On Mines

There is much interest in the discussions in the Parliament on the Mines and Minerals Bill for the last few days.

The main argument focused on ownership and obligations of the miners.

The Bill is unique in that the Economic and Finance Committee held a public hearing which was broadcast live in addition to the visits by the committee members to mines around the country.

Mining has always been controversial in Bhutan, and at a point of time, frequently hit the headlines for either in-transparency or its impact on local communities.

Mines were seen to benefit only a wealthy few at the cost of many and there were questions on how mines were allotted.

A RAA report at the start of democracy pointed out various issues in mines and violations of various regulations and its impact on people. There were also ACC investigations in the past on mining practices.

This lead at one point to the ACC even advocating an end to mining in Bhutan, while the NC advocated a complete nationalization of mines.

Another RAA report pointed to unethical practices by mining companies which, among others, defrauded even shareholders.

What has been very clear over a long period of time is that Bhutan’s mining sector needs good and effective regulation, as the past instances showed regulatory failure.

The mining industry also did not behave well and as a result public opinion turned against it leading to ever stronger calls for nationalization.

The Bill is only a start as it will lay out a clear legal framework once it is passed in both houses and becomes law.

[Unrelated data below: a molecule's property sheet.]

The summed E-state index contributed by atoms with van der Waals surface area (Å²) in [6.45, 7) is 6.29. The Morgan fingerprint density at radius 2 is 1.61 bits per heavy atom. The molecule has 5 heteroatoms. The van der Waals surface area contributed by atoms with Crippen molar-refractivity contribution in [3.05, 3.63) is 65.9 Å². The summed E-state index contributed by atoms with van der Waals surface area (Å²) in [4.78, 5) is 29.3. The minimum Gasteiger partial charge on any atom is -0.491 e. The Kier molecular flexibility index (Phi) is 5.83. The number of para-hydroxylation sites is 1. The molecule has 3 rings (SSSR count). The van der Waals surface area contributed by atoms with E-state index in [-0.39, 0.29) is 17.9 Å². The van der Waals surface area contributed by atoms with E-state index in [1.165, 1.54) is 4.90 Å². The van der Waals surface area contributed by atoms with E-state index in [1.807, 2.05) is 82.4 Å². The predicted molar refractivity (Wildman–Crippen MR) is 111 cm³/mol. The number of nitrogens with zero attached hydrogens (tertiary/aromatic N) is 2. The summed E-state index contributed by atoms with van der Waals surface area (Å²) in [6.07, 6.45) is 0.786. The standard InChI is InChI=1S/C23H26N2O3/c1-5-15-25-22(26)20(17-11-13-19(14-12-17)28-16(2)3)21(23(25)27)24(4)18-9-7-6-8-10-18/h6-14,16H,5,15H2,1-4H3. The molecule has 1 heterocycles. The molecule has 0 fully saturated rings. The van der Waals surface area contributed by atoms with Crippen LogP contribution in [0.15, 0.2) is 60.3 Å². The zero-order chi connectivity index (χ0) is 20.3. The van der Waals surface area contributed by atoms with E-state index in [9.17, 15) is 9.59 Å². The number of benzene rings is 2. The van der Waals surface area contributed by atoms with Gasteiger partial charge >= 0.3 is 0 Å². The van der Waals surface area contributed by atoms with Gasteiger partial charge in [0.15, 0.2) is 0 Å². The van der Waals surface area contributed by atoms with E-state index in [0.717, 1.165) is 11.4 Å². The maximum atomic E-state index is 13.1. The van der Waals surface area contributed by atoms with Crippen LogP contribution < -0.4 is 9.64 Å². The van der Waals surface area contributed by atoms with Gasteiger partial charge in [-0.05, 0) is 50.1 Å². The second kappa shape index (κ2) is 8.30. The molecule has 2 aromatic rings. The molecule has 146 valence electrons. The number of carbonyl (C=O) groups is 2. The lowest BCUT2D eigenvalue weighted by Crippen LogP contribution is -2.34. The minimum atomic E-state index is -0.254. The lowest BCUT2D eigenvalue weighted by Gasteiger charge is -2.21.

The next important step is to ensure that the Mining Regulatory Authority is an affective agency with real muscle.

At the same time, it is also important to understand that, if properly exploited and regulated, Bhutan’s mineral and mining sector has a lot of potential to generate revenue and create jobs.

As correctly surmised so far, the solution to Bhutan’s mining issue is not nationalization as it will be passing the buck to the government, which neither has the efficiency or the competency to take over the entire mining sector. It will be like killing the golden goose.

The government should hold on to strategic minerals like gold, silver, tungsten etc. as these are highly valued, if and when found.

The mining industry should also stop playing the short term game and look at the industry as a long term investment and industry where it must seek to derive sustainable benefits.

Importantly, the impacted local communities must be given adequate say and protection in what is happening around them.

If the regulation is dust control, then the agencies and system must ensure that, otherwise it can have an impact on health and crops.

Mining is a patient game and it always will be.
Clive Palmer

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